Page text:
nachricht Witnessing turbulent motion in the atmosphere of a distant star
23.08.2017 | Max-Planck-Institut für Radioastronomie

nachricht Heating quantum matter: A novel view on topology
22.08.2017 | Université libre de Bruxelles

All articles from Physics and Astronomy >>>

The most recent press releases about innovation >>>

Die letzten 5 Focus-News des innovations-reports im Überblick:

Im Focus: Fizzy soda water could be key to clean manufacture of flat wonder material: Graphene

Whether you call it effervescent, fizzy, or sparkling, carbonated water is making a comeback as a beverage. Aside from quenching thirst, researchers at the University of Illinois at Urbana-Champaign have discovered a new use for these "bubbly" concoctions that will have major impact on the manufacturer of the world's thinnest, flattest, and one most useful materials -- graphene.

As graphene's popularity grows as an advanced "wonder" material, the speed and quality at which it can be manufactured will be paramount. With that in mind,...

Im Focus: Exotic quantum states made from light: Physicists create optical “wells” for a super-photon

Physicists at the University of Bonn have managed to create optical hollows and more complex patterns into which the light of a Bose-Einstein condensate flows. The creation of such highly low-loss structures for light is a prerequisite for complex light circuits, such as for quantum information processing for a new generation of computers. The researchers are now presenting their results in the journal Nature Photonics.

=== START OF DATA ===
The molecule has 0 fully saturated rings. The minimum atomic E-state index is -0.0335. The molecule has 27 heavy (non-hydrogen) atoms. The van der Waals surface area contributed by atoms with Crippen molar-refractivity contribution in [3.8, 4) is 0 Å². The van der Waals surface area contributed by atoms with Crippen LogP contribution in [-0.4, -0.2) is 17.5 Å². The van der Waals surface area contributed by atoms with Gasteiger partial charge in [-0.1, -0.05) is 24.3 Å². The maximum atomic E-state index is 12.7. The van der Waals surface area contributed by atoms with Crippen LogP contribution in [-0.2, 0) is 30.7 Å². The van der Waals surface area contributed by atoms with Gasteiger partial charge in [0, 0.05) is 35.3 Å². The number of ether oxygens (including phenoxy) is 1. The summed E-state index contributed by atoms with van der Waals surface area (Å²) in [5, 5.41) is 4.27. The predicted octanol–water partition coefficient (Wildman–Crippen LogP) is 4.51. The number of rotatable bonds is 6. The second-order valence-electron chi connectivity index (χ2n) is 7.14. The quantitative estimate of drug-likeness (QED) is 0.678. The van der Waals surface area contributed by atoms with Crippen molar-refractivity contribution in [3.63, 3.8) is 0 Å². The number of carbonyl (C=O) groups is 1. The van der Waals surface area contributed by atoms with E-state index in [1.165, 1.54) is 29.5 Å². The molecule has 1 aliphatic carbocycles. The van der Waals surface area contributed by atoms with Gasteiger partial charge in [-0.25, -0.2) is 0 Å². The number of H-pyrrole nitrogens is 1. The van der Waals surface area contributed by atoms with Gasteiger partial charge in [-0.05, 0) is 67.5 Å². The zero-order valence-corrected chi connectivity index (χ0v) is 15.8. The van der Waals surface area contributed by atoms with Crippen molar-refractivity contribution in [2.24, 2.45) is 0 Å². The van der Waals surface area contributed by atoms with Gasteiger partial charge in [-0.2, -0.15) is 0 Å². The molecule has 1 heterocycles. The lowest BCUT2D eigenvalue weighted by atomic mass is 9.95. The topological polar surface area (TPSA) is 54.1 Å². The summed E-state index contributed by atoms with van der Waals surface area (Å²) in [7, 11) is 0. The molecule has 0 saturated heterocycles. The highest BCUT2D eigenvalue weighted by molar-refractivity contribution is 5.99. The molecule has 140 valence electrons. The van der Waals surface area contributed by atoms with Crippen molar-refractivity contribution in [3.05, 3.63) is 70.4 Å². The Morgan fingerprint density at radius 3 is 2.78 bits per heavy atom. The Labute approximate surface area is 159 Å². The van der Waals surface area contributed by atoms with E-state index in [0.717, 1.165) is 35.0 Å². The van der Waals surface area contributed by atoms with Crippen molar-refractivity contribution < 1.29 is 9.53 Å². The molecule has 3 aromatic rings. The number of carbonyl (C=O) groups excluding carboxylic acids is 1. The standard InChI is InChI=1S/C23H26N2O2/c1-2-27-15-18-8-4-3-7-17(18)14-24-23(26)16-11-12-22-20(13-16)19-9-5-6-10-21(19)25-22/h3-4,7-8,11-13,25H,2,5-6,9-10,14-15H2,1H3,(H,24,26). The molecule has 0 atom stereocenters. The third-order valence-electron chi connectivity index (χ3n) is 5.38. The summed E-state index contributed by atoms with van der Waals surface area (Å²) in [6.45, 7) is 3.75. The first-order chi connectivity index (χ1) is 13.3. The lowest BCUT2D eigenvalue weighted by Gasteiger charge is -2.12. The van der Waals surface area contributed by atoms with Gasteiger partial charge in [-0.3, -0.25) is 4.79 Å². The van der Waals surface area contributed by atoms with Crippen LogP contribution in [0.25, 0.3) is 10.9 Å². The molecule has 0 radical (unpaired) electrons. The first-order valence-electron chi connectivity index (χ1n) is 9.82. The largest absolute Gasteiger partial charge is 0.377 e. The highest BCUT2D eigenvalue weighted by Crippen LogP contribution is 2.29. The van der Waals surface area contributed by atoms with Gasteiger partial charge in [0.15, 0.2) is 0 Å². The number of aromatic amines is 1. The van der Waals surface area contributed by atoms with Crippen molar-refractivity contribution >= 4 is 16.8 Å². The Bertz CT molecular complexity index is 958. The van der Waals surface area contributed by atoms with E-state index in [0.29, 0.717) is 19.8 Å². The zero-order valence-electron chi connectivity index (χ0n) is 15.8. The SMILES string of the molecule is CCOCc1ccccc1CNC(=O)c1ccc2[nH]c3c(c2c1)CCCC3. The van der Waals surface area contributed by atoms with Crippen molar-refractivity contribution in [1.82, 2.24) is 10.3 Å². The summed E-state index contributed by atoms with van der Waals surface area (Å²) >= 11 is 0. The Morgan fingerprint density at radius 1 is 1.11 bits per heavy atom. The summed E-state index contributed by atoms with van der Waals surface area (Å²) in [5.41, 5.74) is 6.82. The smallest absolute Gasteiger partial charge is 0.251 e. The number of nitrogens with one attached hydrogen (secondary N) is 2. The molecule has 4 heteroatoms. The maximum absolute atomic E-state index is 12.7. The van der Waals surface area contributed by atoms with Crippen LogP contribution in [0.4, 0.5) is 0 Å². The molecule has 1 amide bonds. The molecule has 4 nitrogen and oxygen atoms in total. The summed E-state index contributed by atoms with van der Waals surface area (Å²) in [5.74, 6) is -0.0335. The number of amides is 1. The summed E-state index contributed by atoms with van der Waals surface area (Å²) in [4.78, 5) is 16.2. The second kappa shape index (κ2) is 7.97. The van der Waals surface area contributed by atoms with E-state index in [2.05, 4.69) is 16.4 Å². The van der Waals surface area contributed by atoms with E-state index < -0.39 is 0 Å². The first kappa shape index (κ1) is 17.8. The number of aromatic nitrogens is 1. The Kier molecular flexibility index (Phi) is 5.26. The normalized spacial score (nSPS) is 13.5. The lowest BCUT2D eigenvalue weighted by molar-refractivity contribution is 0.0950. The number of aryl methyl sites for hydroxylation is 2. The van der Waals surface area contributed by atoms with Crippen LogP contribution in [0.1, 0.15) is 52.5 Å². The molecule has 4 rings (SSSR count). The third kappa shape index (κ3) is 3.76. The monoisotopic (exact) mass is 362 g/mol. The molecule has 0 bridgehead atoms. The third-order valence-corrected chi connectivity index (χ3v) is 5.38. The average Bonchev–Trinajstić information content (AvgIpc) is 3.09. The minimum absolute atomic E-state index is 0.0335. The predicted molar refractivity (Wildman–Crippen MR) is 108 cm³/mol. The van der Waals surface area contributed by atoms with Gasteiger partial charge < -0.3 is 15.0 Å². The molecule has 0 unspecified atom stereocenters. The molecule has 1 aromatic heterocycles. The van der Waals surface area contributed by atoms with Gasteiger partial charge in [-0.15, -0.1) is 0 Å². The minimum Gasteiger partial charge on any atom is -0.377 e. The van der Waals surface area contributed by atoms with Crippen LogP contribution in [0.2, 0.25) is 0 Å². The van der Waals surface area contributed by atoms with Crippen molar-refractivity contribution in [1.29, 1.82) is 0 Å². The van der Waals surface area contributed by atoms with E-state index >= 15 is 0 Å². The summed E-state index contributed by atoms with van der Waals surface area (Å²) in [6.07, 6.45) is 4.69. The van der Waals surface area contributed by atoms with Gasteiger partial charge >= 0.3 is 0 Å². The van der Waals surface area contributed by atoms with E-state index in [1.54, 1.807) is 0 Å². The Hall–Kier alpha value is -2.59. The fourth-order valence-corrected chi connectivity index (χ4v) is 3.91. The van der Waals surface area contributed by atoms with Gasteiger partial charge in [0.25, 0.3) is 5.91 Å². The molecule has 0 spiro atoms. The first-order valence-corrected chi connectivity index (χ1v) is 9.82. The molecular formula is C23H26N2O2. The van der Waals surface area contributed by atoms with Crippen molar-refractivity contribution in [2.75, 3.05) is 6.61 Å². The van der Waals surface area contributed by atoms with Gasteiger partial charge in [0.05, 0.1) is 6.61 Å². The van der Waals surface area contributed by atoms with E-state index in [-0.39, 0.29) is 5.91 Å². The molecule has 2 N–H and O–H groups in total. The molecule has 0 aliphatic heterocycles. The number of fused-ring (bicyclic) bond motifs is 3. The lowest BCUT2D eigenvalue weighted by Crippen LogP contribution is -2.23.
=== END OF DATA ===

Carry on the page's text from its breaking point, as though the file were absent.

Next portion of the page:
Light particles (photons) occur as tiny, indivisible portions. Many thousands of these light portions can be merged to form a single super-photon if they are...

Im Focus: Circular RNA linked to brain function

For the first time, scientists have shown that circular RNA is linked to brain function. When a RNA molecule called Cdr1as was deleted from the genome of mice, the animals had problems filtering out unnecessary information – like patients suffering from neuropsychiatric disorders.

While hundreds of circular RNAs (circRNAs) are abundant in mammalian brains, one big question has remained unanswered: What are they actually good for? In the...

Im Focus: RAVAN CubeSat measures Earth's outgoing energy

An experimental small satellite has successfully collected and delivered data on a key measurement for predicting changes in Earth's climate.

The Radiometer Assessment using Vertically Aligned Nanotubes (RAVAN) CubeSat was launched into low-Earth orbit on Nov. 11, 2016, in order to test new...

Im Focus: Scientists shine new light on the “other high temperature superconductor”

A study led by scientists of the Max Planck Institute for the Structure and Dynamics of Matter (MPSD) at the Center for Free-Electron Laser Science in Hamburg presents evidence of the coexistence of superconductivity and “charge-density-waves” in compounds of the poorly-studied family of bismuthates. This observation opens up new perspectives for a deeper understanding of the phenomenon of high-temperature superconductivity, a topic which is at the core of condensed matter research since more than 30 years. The paper by Nicoletti et al has been published in the PNAS.

Since the beginning of the 20th century, superconductivity had been observed in some metals at temperatures only a few degrees above the absolute zero (minus...

All Focus news of the innovation-report >>>

Anzeige

Anzeige

Event News

Call for Papers – ICNFT 2018, 5th International Conference on New Forming Technology

16.08.2017 | Event News

Sustainability is the business model of tomorrow

04.08.2017 | Event News

Clash of Realities 2017: Registration now open. International Conference at TH Köln

26.07.2017 | Event News

 
Latest News

What the world's tiniest 'monster truck' reveals

23.08.2017 | Life Sciences

Treating arthritis with algae

23.08.2017 | Life Sciences

Witnessing turbulent motion in the atmosphere of a distant star

23.08.2017 | Physics and Astronomy

VideoLinks
B2B-VideoLinks
More VideoLinks >>>